You will find the latest information and some data from our previous website on all matters concerning US bases and in particular the issue of the US Missile Defense system. We are still working on some of the pages so we ask for your patience please. Click on the SITE MAP for a listing of all the pages. There is a lot of interesting information/articles listed- we particularly would like to draw your attention to the CAAB Reports and Photo and video pages. We suggest this is checked regularly as the site is updated frequently.
We are hoping to redevelop this website as it is in need of reorganising and redesigning.
How the NSA Plans to Infect ‘Millions’ of Computers with Malware
THE INTERCEPT – By Ryan Gallagher and Glenn Greenwald – March 12, 2014
Top-secret documents reveal that the National Security Agency is dramatically expanding its ability to covertly hack into computers on a mass scale by using automated systems that reduce the level of human oversight in the process.
The classified files – provided previously by NSA whistleblower Edward Snowden – contain new details about groundbreaking surveillance technology the agency has developed to infect potentially millions of computers worldwide with malware “implants.” The clandestine initiative enables the NSA to break into targeted computers and to siphon out data from foreign Internet and phone networks.
The covert infrastructure that supports the hacking efforts operates from the agency’s headquarters in Fort Meade, Maryland, and from eavesdropping bases in the United Kingdom and Japan. GCHQ, the British intelligence agency, appears to have played an integral role in helping to develop the implants tactic.
In some cases the NSA has masqueraded as a fake Facebook server, using the social media site as a launching pad to infect a target’s computer and exfiltrate files from a hard drive. In others, it has sent out spam emails laced with the malware, which can be tailored to covertly record audio from a computer’s microphone and take snapshots with its webcam. The hacking systems have also enabled the NSA to launch cyberattacks by corrupting and disrupting file downloads or denying access to websites.
What Europe Should Know about US Mass Surveillance
Whistleblower delivers written testimony to European Parliament.
Common Dreams – By Edward Snowden – March 7, 2014
Common Dreams editor’s note: What follows is a statement addressed to an investigative panel of the European Parliament looking into the nature and scope of U.S. surveillance conducted by the National Security Agency and its partner agencies in Europe. Subsequent to the statement are specific answers to written questions posed by the panel to Mr. Snowden. The original statement from which this was reproduced is available here as a pdf.I would like to thank the European Parliament for the invitation to provide testimony for your inquiry into the Electronic Mass Surveillance of EU Citizens. The suspicionless surveillance programs of the NSA, GCHQ, and so many others that we learned about over the last year endanger a number of basic rights which, in aggregate, constitute the foundation of liberal societies.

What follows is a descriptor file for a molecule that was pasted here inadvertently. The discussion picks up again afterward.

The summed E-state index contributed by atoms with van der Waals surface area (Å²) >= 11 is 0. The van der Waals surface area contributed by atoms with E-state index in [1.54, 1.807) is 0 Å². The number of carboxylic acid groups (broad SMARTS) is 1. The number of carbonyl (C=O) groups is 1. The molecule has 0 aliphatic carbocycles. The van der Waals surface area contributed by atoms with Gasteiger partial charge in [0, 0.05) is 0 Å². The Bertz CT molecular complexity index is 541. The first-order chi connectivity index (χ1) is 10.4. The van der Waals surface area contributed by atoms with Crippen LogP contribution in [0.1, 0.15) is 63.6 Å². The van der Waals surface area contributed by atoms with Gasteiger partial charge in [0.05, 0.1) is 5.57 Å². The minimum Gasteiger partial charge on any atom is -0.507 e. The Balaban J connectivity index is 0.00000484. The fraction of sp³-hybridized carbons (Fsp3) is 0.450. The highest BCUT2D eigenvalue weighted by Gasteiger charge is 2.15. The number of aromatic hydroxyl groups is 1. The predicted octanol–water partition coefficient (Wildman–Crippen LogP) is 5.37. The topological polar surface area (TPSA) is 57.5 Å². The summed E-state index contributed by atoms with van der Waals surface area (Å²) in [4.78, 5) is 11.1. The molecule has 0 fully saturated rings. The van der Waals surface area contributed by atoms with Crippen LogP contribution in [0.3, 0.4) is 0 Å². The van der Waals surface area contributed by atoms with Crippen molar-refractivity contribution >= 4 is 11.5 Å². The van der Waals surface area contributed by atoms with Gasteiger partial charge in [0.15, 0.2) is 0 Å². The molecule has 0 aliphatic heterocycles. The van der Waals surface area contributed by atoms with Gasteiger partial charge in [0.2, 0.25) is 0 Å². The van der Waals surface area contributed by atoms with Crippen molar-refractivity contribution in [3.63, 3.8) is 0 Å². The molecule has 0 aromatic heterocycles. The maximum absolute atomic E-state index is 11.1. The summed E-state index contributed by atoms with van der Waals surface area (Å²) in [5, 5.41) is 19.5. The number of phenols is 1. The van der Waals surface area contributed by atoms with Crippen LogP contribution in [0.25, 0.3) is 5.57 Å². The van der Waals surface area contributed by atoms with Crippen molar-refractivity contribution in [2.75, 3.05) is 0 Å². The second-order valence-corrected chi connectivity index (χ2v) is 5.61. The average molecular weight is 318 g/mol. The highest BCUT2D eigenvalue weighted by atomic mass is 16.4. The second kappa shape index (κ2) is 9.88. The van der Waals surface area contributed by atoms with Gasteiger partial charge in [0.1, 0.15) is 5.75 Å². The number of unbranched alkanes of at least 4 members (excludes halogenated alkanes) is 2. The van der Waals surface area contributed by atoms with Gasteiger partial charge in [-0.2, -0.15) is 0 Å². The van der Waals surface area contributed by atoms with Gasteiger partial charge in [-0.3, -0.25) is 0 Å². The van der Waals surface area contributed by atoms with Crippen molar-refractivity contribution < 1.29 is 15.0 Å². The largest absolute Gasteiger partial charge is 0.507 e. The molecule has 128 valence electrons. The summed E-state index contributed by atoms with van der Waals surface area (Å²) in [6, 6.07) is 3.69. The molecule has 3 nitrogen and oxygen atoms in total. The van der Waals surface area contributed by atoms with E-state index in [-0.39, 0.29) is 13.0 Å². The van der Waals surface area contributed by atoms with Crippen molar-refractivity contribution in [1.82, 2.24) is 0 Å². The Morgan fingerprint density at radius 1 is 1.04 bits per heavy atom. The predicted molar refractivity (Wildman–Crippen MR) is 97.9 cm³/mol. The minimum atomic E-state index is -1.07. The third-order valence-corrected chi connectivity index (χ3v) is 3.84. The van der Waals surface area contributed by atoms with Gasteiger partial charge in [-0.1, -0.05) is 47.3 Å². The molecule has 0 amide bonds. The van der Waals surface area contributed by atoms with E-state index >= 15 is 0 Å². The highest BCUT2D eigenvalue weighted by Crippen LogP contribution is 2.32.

The first principle any inquiry must take into account is that despite extraordinary political pressure to do so, no western government has been able to present evidence showing that such programs are necessary. In the United States, the heads of our spying services once claimed that 54 terrorist attacks had been stopped by mass surveillance, but two independent White House reviews with access to the classified evidence on which this claim was founded concluded it was untrue, as did a Federal Court.
Looking at the US government’s reports here is valuable. The most recent of these investigations, performed by the White House’s Privacy and Civil Liberties Oversight Board, determined that the mass surveillance program investigated was not only ineffective — they found it had never stopped even a single imminent terrorist attack — but that it had no basis in law. In less diplomatic language, they discovered the United States was operating an unlawful mass surveillance program, and the greatest success the program had ever produced was discovering a taxi driver in the United States transferring $8,500 dollars to Somalia in 2007.
After noting that even this unimpressive success – uncovering evidence of a single unlawful bank transfer — would have been achieved without bulk collection, the Board recommended that the unlawful mass surveillance program be ended. Unfortunately, we know from press reports that this program is still operating today.